“April is the kindest month. April gets you out of your head and out working in the garden.” – Marty Rubin, Author.

It is Springtime, and I’m sure we are all very glad to see the back of winter. With a shockingly cold start to March, here is hoping that in April, all we see are the faintest of April showers, and an increase in temperature.  

With the spring equinox on 20th March, we are seeing a good stretch in the evenings. With more daylight comes the chance to enjoy the great outdoors, but also starts to make stargazing that bit more difficult. Make sure that when you head out with your binoculars or telescopes, you give your eyes plenty of time to adjust to the darkness. Beware of the light of your mobile phone! Any bright light will ruin all that time you’ve let your eyes adapt, and you’ll be back to square one. Red light is much better for stargazing, as it allows you to see, but also doesn’t ruin your night vision.  

One thing we can never truly predict, especially here in Northern Ireland, is the weather. Do your research, ensure you know what the weather will be like on the evening that you want to go stargazing. Clouds are the worst when it comes to looking up at the stars, and here in our little country, we are plagued by them.   

So, what will you be able to see when you look up into the sky this April? Here is my list of top things to search for. Some things you might need to use your binoculars or a telescope for, but most things you should be able to see with the naked eye: 

The Pink Moon 

Pink Moon. Credit: NASA, AOP, Courtney Allison

The full moon of April will fall on 6th April and is known as the Pink Moon. Many of the names of the moon come from Native American tribes. The Pink Moon doesn’t refer to the colour of the moon, but instead marks the appearance of a pink flower called phlox subulata that blooms in spring. To some tribes it has also been known as the Sprouting Grass Moon, the Growing Moon, and the Egg Moon. 

Lyrids Meteor Shower 

In April every year, we get another chance to see the Lyrids meteor shower. Everyone loves a good meteor shower, so if you have the time, plan to see this one! Radiating from the constellation of Lyria, The Lyrids reach their peak in the early morning of 22nd – 23rd April, but you’ll be able to see the shower from 14th-30th April. This shower has a rate of roughly 18 meteors per hour, and with the New Moon occurring on 20th April, it means the sky will be dark enough to see these bright, fast meteors.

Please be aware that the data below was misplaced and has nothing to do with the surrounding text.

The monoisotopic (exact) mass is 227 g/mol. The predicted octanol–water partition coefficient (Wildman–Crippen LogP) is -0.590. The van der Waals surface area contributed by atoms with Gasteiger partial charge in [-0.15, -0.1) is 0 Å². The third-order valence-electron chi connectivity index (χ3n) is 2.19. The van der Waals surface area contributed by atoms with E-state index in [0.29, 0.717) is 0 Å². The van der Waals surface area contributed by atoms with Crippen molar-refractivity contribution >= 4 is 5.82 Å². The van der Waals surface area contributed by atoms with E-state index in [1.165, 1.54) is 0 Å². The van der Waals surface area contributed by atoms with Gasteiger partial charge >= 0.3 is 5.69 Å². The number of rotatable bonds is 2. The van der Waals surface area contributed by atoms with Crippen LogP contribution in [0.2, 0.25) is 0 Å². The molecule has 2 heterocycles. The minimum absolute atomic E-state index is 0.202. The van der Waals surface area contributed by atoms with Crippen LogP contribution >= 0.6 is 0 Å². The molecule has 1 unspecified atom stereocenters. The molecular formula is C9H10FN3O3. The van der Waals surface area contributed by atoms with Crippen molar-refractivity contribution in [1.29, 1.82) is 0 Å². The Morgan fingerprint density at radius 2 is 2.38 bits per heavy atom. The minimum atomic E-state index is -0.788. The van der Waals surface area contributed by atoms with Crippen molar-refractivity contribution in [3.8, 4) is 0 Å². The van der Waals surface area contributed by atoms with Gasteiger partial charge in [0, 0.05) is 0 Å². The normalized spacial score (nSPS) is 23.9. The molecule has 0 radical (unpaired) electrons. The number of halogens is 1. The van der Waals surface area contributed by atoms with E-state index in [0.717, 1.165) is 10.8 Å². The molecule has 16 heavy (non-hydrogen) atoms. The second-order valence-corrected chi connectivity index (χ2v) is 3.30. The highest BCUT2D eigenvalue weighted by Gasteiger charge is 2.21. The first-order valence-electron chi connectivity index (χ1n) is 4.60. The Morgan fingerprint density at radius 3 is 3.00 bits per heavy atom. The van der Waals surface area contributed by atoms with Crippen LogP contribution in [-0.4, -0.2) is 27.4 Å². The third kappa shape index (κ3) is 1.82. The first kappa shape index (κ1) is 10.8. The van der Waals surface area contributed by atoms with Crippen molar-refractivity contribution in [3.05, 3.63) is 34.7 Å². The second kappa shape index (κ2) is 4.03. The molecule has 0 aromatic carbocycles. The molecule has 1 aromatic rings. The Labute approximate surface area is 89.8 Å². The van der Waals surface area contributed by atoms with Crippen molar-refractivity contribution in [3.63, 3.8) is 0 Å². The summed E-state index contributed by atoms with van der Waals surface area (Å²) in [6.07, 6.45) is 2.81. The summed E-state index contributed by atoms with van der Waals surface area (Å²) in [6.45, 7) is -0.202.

A lyrid meteor seen from the International Space Station in 2012. Image credit: NASA/JSC/D. Pettit

We get meteor showers from comets, and sometimes asteroids. The Lyrids are associated with Comet Thatcher, a long period comet with a orbit of 415 years. When comets get close to the Sun, they start to melt. The leftover debris hangs around in space and then the Earth passes through it. When this happens, the small comet debris enters the Earth’s atmosphere and burns up, resulting in a meteor shower.  


Venus named after the Goddess of love, is a planet that would scorch and squash you at the same time. This image shows the planet with its cloud cover removed. (Image Credit: NASA/JPL)

That bright thing you’re seeing in the sky at night that looks like a super bright star? That’s the planet Venus, also known as the Morning, or in this case, the Evening Star.  

Venus is one of our neighbours and is roughly the same size at the Earth. However, it spins on its axis in the wrong direction when compared to every other planet in the solar system! How odd! This means that on Venus, the Sun rises in the west and sets in the east.  





Mercury. Credit: NASA

The closest planet to the Sun in our solar system, you’ll be in luck this month as Mercury will be at its greatest eastern elongation of 19.5 degrees from the Sun. This means that it will be at its highest point in the evening sky, just after sunset on 11th April. When it comes to stargazing and planet hunting, Mercury can often be illusive as normally it is chasing the Sun through the sky and is often only in the sky when the Sun is there too, making it very difficult to see. I don’t need to remind you all to never look directly at the Sun, and just be careful when hunting for Mercury, even when it is vising in the evening sky on 11th April.  



If you want a specific star to look at in April, my suggestion would be Arcturus, found in the constellation of Boötes the Herdsman.

Boötes and the surrounding area of the sky, with the stars sized according to brightness, and the most prominent deep-sky objects marked. Credit: Stellarium/Rok Nežič


Arcturus is a fascinating star and is the brightest star in Boötes. It also ranks in the top five brightest stars in the night sky in general.  

If you want to get technical, Arcturus is known as Alpha Boötis and has an apparent magnitude of –0.05. It is a single red giant star and is located approximately 36,7 lightyears away from Earth. It is an aging star, around 7 billion years old that has exhausted the hydrogen at its core and has evolved off its main sequence.  


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